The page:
The rule on which plaintiff relies is actually an aid to construction and not a positive rule of law.   See id. at 25, 83 A. at 724;  see also Fairbrother v. Adams, 135 Vt. 428, 429, 378 A.2d 102, 104 (1977).   We also note that as an aid to construction it “has been increasingly discredited, and most modern cases either reject it entirely or give only a rather mild priority to the granting clause.”   R. Cunningham, W. Stoebuck & D. Whitman, The Law of Property § 11.1, at 719 (1984) (footnotes omitted).   Although we agree that in some cases according priority to the granting clause over other deed language is appropriate, we stress that such priority is only an aid to determining the intent of the grantor, to be used along with other such aids.

 Second, the rule plaintiff espouses must be assessed in light of the role of a habendum clause to modify, to limit or to explain the grant of the property interest set out in the granting clause.   See Kennedy, 110 Vt. at 339, 6 A.2d at 21.   Thus, even in the face of a clear conflict between the language of the clauses, the language of the habendum may control as a modification, limitation or explanation of the language of the granting clause.

 Third, the rule plaintiff espouses applies only if the granting clause is “ ‘expressed in clear and unambiguous language.’ ”  Id. (quoting Bennett v. Bennett, 93 Vt. 316, 318, 107 A. 304, 305 (1919)).   As discussed below, we do not find the language of the granting clause to be clear and unambiguous in this case.

 Fourth, the Legislature has made clear that an “[e]state in common” is “preferred to joint tenancy.”   27 V.S.A. § 2. Although the statute does allow a deed to create a joint tenancy by explicit language, the legislative policy requires that we resolve ambiguity in favor of a tenancy in common rather than a joint tenancy.   See, e.g., Palmer v. Flint, 156 Me. 103, 161 A.2d 837, 842 (1960) (under similar Maine statute, intent to create joint tenancy “must be clear and convincing”);  Cross v. Cross, 324 Mass. 186, 85 N.E.2d 325, 327 (1949) (under similar Massachusetts statute, joint tenancy created only when it “plainly appears” from words used);  Gagnon v. Pronovost, 96 N.H. 154, 71 A.2d 747, 751 (1950) (affirming on rehearing that, under similar New Hampshire statute, grantor must clearly express intention to create joint tenancy).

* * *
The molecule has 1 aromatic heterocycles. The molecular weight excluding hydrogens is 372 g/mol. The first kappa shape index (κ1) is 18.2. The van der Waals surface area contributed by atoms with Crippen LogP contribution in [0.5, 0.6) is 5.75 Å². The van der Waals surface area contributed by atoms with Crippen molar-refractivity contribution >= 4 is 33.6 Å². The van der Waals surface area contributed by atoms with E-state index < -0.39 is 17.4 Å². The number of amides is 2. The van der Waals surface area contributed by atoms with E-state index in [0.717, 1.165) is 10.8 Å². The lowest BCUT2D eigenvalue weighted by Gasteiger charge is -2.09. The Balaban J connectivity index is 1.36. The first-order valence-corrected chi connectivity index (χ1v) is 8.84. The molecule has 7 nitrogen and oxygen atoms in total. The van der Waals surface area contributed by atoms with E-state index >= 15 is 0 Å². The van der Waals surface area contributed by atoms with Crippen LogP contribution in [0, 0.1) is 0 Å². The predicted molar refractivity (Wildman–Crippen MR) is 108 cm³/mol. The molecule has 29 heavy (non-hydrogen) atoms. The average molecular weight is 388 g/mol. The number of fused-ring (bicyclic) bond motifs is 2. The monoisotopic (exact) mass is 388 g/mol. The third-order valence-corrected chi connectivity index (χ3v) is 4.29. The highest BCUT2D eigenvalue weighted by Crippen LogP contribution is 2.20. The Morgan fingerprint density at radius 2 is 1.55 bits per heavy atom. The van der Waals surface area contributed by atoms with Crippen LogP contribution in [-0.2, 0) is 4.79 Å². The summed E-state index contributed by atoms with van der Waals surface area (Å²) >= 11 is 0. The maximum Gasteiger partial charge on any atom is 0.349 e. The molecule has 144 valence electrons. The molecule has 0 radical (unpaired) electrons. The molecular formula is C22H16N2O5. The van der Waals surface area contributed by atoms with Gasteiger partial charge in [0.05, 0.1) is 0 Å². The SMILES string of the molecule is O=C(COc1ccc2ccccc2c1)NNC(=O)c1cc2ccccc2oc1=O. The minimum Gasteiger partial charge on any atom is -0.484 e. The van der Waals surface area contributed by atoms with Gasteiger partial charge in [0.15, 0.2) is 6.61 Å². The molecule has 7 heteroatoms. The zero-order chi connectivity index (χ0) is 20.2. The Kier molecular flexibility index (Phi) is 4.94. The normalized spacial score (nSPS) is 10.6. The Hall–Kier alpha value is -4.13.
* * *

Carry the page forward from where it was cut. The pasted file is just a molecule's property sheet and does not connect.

The central issue in this case is whether the interests conveyed by the deed to June Kipp and Ervin Chips included a right of survivorship.   A right of survivorship is normally the distinguishing feature of a joint tenancy.   See Methodist Church v. First Nat'l Bank, 125 Vt. 124, 128, 211 A.2d 168, 171 (1965).   The language of the granting clause was, however, internally inconsistent on exactly this point.   Although it used the term “joint tenants,” it went on to add “and their heirs and assigns forever.”   The additional language suggests that upon the death of one of the grantees, the grantor intended that the grantee's undivided one-half interest would pass to his or her heirs and assigns, rather than to the surviving co-grantee.   The additional language is inconsistent with a right of survivorship.

Because the language of the granting clause alone is unclear, the habendum operates to explain the intent of the grantor.   Here, the habendum is explicit that the interests conveyed were tenancies in common.   Construing all parts of the deed together, we hold that it conveyed a tenancy in common.   This result is consistent with the legislative preference for tenancies in common over joint tenancies.

Plaintiff also argues that the court erred in refusing to admit extrinsic evidence to demonstrate the intent of the parties in drafting the deed.   Plaintiff sought to call herself 2 and the lawyer who drafted the deed.   The superior court rejected both witnesses, ruling that the deed was not ambiguous.